Another important reason to stay fit: your independence

Increasing numbers of seniors need help with basic tasks. It doesn't have to be that way.

An elderly man does push-ups with one hand near the Quan River on November 21, 2019 in Fuyang, Anhui Province of China.

Photo by Wang Biao/VCG via Getty Images
  • Everyone suffers from sarcopenia: the loss of muscle mass and strength due to age.
  • While there are numerous benefits to exercise, an important one is remaining independent well into old age.
  • Weightlifting is essential for keeping muscle mass and strength as the decades go by.

The myriad benefits of exercise are well-documented. From physical strength and emotional control, to warding off cognitive disease, weight management, and overall life satisfaction, staying fit is demanded by our biology. There's another benefit of exercise that older populations need to consider: remaining independent well into old age.

That's the consensus of Amanda Loudin's recent Washington Post article. She begins by discussing an 82-year-old female powerlifter pummeling a home intruder with a table and bottle of baby shampoo. Thankfully, her incredible story was captured on video. Willie Murphy beat him so bad he begged her to call an ambulance. Fortunately (for him) the police arrived just in time to help him out.

Not everyone is Willie Murphy. But how many octogenarians would be able to fend for themselves when a younger and larger man breaks into their home? At that age, a mere slip can easily cause a hip fracture, which could quickly result in death. The fall causes the victim's immune system to be compromised, making them more susceptible to common illnesses like pneumonia. That process is exactly what killed my grandmother.

Only in the post-Industrial world did we even need to think of exercise as separate from everyday life. For most of time, every member of a tribe had to carry their own weight. Survival required physical activity; everyone had to chip in. Sure, there was hunting—the average nomadic tribe member walked an average of 19 miles per day—but there was also squatting and bending to pick vegetables, roots, and plants, carrying water from the river, and that essential component of social coherence: play.

Movement is a biological inheritance. We do harm when not honoring that fact.

Regardless of fitness level, sarcopenia plagues everyone. The loss of muscle tissue begins in our thirties. While any exercise aids in overall health, only by lifting heavy objects (or lighter objects repetitively—"time under tension" matters) do we fend off the ravages of muscular atrophy. As sports medicine physician Matt Sedgley tells Loudin,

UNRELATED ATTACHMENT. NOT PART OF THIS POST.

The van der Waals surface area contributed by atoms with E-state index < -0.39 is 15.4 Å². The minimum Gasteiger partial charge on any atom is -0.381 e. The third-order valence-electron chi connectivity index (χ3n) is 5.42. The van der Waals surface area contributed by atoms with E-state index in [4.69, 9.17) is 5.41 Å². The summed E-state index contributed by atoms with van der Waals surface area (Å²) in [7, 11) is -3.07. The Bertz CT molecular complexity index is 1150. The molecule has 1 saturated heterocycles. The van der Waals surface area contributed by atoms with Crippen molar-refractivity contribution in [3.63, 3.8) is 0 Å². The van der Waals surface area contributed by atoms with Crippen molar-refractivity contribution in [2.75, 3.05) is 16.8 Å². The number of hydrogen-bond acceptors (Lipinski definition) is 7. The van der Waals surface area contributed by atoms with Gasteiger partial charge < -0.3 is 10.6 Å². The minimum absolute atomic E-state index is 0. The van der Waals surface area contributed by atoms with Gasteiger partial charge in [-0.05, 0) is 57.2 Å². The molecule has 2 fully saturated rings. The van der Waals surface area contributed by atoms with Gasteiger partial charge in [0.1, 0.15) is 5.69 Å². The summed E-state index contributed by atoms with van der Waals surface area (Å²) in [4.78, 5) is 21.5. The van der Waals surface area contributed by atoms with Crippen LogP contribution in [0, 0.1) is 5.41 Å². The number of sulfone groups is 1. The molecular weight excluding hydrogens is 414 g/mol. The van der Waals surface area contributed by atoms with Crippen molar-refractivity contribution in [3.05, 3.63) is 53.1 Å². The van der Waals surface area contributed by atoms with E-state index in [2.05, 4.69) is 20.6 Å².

"When we talk about bone health and falls, we talk about three factors: fall, fragility and force. Participating in weight-bearing and resistance-training exercises helps develop muscle mass. This may help treat fragility conditions like osteoporosis. So if you fall you have stronger bone density. It may also lead to more cushioning when you do fall."

Falling is one danger. There are other less serious (though equally frustrating) realities we face as we age. Walking up and down stairs without losing our breath. The ability to carry our groceries from the car. Speaking of cars, there's also driving. The more we lose motor control and strength, the less we'll be able to remain independent.

It doesn't have to be that way. Consider Tao Porchon-Lynch, a 101-year-old yoga instructor who continues to teach workshops and dance in ballroom competitions. Her secret? She never stopped being active. When I interviewed her in 2010, shortly after taking her master class, she had just broken her wrist. Within two months, at age 91, she was doing arm balances with ease. That injury would sideline people half her age far longer. As she told me that afternoon,

"I've had a hip replacement. I was getting dog food at A&P. I got twisted and ended up with a pin in my hip. Health-wise, I'm seldom sick. Mentally, I don't allow myself to think about tomorrow and what will happen. I don't like people to tell me what I can't do. I never thought about age."

At that time, Porchon-Lynch lived alone, shopped for herself, and drove herself around her upstate New York community to teach five yoga classes a week. When I've discussed her fierce independence and incredible fitness to people over the years, some claim genes and others luck. Sure, those factor in, but that sounds more like an excuse. It reduces a lifetime of hard work to a quip that makes someone feel better about their lack of desire for putting in the work to stay healthy.

Yoga with Tao Porchon-Lync